Professor Charles Rodeck of UCL Institute for Women’s Health commented: "The results of this research are of the greatest significance for the health of mothers and babies and for public health policy. If the recommendations are implemented, they will lead to a reduction in the incidence of several common malformations".


Comment: Many birth defects arise from interacting genetic and environmental factors; whilst smoking in pregnancy may not be the sole cause of a birth defect, it can clearly substantially increase risk. This research shows that even in countries such as the UK where the incidence of birth defects is very low compared with global levels, it is still possible to make changes such as information given to mothers that could further reduce the number of babies born with serious physical problems. The new Born Healthy community is calling for action worldwide to tackle birth defects.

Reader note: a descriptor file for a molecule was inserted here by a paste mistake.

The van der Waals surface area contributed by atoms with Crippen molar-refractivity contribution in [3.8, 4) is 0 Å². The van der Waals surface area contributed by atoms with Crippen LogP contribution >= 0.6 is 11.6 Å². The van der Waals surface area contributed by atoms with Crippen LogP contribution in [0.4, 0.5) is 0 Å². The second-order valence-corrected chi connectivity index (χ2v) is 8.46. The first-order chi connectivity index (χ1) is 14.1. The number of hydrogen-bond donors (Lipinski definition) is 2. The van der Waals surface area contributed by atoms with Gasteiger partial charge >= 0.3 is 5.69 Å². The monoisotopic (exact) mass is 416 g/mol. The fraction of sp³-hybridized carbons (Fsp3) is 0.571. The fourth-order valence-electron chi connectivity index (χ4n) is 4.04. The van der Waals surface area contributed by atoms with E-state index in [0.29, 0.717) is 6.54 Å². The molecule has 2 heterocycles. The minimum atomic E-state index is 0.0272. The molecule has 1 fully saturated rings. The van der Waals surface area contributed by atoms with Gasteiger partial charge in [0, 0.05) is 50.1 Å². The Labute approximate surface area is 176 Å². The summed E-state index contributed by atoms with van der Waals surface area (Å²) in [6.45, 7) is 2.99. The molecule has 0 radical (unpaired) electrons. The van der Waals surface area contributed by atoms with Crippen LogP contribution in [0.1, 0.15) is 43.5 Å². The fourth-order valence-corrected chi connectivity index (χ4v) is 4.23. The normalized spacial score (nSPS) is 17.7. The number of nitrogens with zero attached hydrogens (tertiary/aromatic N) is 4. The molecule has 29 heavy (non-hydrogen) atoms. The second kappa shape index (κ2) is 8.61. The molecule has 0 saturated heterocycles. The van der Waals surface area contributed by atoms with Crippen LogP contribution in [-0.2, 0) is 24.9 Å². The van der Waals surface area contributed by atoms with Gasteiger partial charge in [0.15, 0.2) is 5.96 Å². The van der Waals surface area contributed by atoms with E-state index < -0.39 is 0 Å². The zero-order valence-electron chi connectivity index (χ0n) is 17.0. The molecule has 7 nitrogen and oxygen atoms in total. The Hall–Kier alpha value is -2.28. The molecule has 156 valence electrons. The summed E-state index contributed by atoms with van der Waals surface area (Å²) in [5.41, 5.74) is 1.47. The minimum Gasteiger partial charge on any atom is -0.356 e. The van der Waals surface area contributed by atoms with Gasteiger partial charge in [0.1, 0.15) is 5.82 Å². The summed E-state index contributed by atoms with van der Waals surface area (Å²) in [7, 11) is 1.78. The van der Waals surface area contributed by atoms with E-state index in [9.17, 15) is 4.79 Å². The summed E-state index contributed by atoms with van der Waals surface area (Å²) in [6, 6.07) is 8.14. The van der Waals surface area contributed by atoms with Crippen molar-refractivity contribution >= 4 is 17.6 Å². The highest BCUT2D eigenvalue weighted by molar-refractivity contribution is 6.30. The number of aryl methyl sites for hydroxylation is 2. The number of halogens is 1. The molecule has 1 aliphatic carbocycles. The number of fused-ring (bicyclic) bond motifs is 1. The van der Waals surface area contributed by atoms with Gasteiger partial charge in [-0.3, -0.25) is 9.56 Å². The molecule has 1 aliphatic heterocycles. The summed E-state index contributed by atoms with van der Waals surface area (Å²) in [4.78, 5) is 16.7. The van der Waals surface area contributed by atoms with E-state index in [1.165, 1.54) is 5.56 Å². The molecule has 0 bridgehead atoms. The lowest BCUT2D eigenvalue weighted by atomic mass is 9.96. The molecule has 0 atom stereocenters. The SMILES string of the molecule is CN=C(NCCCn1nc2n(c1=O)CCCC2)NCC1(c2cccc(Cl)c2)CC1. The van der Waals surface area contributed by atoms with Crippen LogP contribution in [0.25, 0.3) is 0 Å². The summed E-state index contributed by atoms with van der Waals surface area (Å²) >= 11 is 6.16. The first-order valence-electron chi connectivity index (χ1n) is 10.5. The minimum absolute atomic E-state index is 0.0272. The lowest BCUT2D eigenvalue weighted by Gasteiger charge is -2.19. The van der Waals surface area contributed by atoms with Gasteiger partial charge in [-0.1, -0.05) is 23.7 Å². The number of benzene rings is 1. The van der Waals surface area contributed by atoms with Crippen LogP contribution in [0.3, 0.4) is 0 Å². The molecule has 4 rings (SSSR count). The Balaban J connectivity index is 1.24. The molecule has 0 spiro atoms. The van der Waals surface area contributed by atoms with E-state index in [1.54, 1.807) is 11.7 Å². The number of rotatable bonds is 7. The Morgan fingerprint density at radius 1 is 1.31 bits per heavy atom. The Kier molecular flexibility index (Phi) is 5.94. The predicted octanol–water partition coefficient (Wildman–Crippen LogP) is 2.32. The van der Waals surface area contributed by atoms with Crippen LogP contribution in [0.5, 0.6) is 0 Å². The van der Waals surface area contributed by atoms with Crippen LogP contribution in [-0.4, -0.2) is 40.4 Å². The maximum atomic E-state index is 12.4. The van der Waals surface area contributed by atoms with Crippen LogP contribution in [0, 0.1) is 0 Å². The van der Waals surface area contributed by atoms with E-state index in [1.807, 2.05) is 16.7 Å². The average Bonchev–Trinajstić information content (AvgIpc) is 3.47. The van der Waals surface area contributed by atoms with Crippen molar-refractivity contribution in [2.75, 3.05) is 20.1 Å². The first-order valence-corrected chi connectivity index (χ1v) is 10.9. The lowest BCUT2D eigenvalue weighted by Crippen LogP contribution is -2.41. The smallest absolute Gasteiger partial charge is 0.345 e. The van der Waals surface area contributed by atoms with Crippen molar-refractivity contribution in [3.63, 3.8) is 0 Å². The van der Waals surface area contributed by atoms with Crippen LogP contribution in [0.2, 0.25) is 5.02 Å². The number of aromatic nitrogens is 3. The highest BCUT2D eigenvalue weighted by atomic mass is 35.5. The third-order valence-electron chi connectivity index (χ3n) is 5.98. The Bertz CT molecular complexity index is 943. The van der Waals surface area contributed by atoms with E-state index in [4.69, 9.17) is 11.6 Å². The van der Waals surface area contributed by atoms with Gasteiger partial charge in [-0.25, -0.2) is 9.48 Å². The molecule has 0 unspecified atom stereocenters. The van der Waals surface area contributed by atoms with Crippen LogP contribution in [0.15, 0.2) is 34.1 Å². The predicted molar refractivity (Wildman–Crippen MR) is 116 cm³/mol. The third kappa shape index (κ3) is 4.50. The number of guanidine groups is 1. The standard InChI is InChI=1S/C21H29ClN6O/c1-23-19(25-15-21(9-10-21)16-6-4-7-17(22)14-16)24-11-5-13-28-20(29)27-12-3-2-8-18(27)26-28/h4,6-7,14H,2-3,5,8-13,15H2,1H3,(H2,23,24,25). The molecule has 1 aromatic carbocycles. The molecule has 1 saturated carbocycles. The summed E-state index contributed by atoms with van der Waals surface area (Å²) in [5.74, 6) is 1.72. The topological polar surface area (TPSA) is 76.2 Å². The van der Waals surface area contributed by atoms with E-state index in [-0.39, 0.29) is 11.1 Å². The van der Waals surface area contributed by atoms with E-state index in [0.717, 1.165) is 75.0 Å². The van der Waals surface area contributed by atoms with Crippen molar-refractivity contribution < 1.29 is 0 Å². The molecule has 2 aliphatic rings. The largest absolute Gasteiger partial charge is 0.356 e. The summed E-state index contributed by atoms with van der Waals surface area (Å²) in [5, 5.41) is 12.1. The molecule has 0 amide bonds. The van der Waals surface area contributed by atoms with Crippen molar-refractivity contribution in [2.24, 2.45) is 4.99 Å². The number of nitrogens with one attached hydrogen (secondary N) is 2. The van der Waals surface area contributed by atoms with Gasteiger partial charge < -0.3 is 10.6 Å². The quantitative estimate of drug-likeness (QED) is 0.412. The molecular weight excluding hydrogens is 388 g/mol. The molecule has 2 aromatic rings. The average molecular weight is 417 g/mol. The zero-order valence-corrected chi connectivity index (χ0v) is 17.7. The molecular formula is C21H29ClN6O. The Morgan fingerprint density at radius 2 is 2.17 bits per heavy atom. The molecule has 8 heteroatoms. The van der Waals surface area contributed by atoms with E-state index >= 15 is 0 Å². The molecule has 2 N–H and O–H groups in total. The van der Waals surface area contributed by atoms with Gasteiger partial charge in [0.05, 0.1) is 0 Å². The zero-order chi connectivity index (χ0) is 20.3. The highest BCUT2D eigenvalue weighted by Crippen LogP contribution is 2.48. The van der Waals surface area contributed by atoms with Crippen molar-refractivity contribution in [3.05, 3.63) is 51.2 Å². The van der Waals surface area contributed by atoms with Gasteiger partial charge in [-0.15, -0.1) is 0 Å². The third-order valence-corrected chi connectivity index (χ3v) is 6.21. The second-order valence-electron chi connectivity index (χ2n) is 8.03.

Keywords : Birth defects

Report of a story in the news   |   By Dr Philippa Brice   |   Published 13 July 2011

The US Office of Public Health Genomics (OPHG) at the Centers for Disease Control and Prevention (CDC) is a government-funded organisation that works to ‘integrate genomics into public health research, policy, and programs’, with a particular focus on interventions against key chronic, infectious, environmental, and occupational diseases in the US. 

The OPHG was founded in the same year as the UK-based PHG Foundation’s predecessor body (the Public Health Genetics Unit), and has played an important role in the development of public health genomics. It is now seeking views on the public health priorities for the field in the US, to inform strategic planning for the next five years.